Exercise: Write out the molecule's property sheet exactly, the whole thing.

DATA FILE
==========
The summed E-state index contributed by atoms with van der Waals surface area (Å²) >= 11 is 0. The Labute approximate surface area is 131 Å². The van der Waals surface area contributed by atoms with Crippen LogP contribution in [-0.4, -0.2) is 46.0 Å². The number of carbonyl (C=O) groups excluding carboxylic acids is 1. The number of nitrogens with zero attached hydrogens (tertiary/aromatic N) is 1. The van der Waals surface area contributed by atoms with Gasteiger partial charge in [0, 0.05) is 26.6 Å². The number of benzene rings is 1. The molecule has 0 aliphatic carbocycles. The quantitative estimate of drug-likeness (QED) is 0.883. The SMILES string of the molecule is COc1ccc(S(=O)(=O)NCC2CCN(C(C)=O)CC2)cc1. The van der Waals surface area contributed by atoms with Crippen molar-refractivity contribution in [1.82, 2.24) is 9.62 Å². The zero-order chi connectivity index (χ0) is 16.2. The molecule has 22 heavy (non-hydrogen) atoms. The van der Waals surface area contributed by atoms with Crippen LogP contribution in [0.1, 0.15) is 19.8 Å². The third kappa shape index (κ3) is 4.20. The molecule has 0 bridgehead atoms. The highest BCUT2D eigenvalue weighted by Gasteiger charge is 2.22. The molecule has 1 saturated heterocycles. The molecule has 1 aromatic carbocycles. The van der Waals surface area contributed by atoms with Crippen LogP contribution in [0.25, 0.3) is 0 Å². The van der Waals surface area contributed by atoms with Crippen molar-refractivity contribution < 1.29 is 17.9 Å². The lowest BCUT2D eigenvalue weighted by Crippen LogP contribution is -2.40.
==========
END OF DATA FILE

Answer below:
The summed E-state index contributed by atoms with van der Waals surface area (Å²) >= 11 is 0. The Labute approximate surface area is 131 Å². The van der Waals surface area contributed by atoms with Crippen LogP contribution in [-0.4, -0.2) is 46.0 Å². The number of carbonyl (C=O) groups excluding carboxylic acids is 1. The number of nitrogens with zero attached hydrogens (tertiary/aromatic N) is 1. The van der Waals surface area contributed by atoms with Gasteiger partial charge in [0, 0.05) is 26.6 Å². The number of benzene rings is 1. The molecule has 0 aliphatic carbocycles. The quantitative estimate of drug-likeness (QED) is 0.883. The SMILES string of the molecule is COc1ccc(S(=O)(=O)NCC2CCN(C(C)=O)CC2)cc1. The van der Waals surface area contributed by atoms with Crippen molar-refractivity contribution in [1.82, 2.24) is 9.62 Å². The zero-order chi connectivity index (χ0) is 16.2. The molecule has 22 heavy (non-hydrogen) atoms. The van der Waals surface area contributed by atoms with Crippen LogP contribution in [0.1, 0.15) is 19.8 Å². The third kappa shape index (κ3) is 4.20. The molecule has 0 bridgehead atoms. The highest BCUT2D eigenvalue weighted by Gasteiger charge is 2.22. The molecule has 1 saturated heterocycles. The molecule has 1 aromatic carbocycles. The van der Waals surface area contributed by atoms with Crippen LogP contribution in [0.25, 0.3) is 0 Å². The van der Waals surface area contributed by atoms with Crippen molar-refractivity contribution < 1.29 is 17.9 Å². The lowest BCUT2D eigenvalue weighted by Crippen LogP contribution is -2.40.